Three years since the adoption of the 2030 Agenda for Sustainable Development, the Sustainable Development Goals (SDGs) continue to gain momentum within the business community. More than 90% of the SDG targets are linked to international human rights and labor standards. Ensuring respect for human rights – an inherently creative and innovative process – is thus one of the most important contributions to the SDGs that businesses can make. In addressing negative human rights impacts connected to business activity, companies that take this approach will be delivering hugely positive outcomes for people.
Yet, few companies are linking their SDG engagement with their commitment to human rights. While the number of companies embracing the SDGs and making commitments to respecting human rights continues to grow, many of them are treating the SDGs and human rights as separate areas of engagement. As a result, there is a risk that company strategies and actions on the SDGs do not meaningfully address human rights impacts associated with corporate operations and supply chains.
The lack of knowledge regarding business’ SDG contributions and the relationship between the SDGs and the business and human rights agenda represents a problem for all stakeholder groups. A new debate is urgently needed if we want to ensure that human rights form the cornerstone of any business strategy or action aimed at contributing to the Global Goals.
 
 Interpretation is provided in Korean.

Speakers
PB

Phil Bloomer

Executive Director, Business & Human Rights Resource Centre
Phil Bloomer is the Executive Director of Business & Human Rights Resource Centre, a digital action platform in eight languages that empowers human rights advocates in business, government, and civil society; tracks the human rights performance of over 7,000 companies around the world... Read More →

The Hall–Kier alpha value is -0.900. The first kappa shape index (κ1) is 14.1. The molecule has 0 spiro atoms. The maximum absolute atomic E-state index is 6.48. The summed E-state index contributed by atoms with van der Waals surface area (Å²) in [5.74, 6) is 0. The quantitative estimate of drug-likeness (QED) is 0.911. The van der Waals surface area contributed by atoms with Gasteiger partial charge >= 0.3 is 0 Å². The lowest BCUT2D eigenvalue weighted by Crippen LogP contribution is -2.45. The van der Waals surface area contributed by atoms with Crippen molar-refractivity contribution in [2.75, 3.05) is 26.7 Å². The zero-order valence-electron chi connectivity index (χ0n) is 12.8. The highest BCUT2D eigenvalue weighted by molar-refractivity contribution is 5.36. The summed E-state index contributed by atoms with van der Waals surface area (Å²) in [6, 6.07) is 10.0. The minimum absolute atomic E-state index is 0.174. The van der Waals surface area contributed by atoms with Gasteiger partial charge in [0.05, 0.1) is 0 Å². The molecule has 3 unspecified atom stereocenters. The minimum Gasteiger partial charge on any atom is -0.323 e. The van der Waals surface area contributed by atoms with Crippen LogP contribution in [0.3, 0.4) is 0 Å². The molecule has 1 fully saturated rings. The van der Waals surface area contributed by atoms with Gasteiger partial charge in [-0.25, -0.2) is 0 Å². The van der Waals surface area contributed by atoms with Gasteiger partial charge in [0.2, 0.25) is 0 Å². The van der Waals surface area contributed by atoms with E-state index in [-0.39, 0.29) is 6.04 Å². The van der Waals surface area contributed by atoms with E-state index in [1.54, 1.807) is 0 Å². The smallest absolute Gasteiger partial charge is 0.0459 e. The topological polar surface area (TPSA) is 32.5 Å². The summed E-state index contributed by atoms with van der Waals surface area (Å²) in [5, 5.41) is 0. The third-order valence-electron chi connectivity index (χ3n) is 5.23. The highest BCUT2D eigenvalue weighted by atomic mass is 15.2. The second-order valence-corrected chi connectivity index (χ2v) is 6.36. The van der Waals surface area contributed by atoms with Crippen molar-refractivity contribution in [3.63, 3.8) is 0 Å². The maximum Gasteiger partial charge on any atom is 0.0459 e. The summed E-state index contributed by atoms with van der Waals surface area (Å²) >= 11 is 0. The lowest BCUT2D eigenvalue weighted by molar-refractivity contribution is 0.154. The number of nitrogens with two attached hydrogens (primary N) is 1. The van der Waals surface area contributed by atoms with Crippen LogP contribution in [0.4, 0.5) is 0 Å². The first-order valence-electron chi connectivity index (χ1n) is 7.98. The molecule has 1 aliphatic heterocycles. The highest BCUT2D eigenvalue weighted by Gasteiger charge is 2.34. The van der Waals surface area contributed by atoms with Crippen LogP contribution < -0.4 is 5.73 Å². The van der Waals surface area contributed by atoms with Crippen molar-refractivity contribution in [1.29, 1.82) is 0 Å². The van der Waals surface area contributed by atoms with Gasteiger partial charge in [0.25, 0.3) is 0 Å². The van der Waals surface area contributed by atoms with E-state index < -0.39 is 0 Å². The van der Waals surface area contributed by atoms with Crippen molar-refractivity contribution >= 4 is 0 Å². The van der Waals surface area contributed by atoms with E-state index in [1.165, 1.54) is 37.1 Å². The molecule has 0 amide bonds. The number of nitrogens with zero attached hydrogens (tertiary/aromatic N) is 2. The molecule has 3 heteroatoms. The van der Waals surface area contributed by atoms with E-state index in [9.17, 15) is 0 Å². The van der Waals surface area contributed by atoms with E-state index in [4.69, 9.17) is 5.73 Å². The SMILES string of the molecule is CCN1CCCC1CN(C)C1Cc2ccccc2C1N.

avatar for James Gomme

James Gomme

Director, Sustainable Development Goals, World Business Council for Sustainable Development
James Gomme is Director of Sustainable Development Goals at the World Business Council for Sustainable Development (WBCSD), a business membership organization comprised of some 200 multinational corporations that come together to coordinate and scale up solutions to create a sustainable... Read More →
avatar for Cynthia Trigo Paz

Cynthia Trigo Paz

Human Rights Senior Advisor, TOTAL
As a social and human rights expert I advise Total on assessing and addressing human rights risks and impacts associated to its operations and business relations.
avatar for Claus Teilmann Petersen

Claus Teilmann Petersen

Department Director, Human Rights and Business, Danish Institute for Human Rights
Claus Teilmann Petersen is Department Director at DIHR’s Human Rights and Business Department overseeing the Corporate Engagement and Business & Accountability programs. Claus is seated in United Nations Global Compact’s “Advisory Network of Experts” and an interim position... Read More →
avatar for Irit Tamir

Irit Tamir

Director of Oxfam America's Private Sector Department, OXFAM


Tuesday November 27, 2018 1:30pm - 2:45pm
Room XXI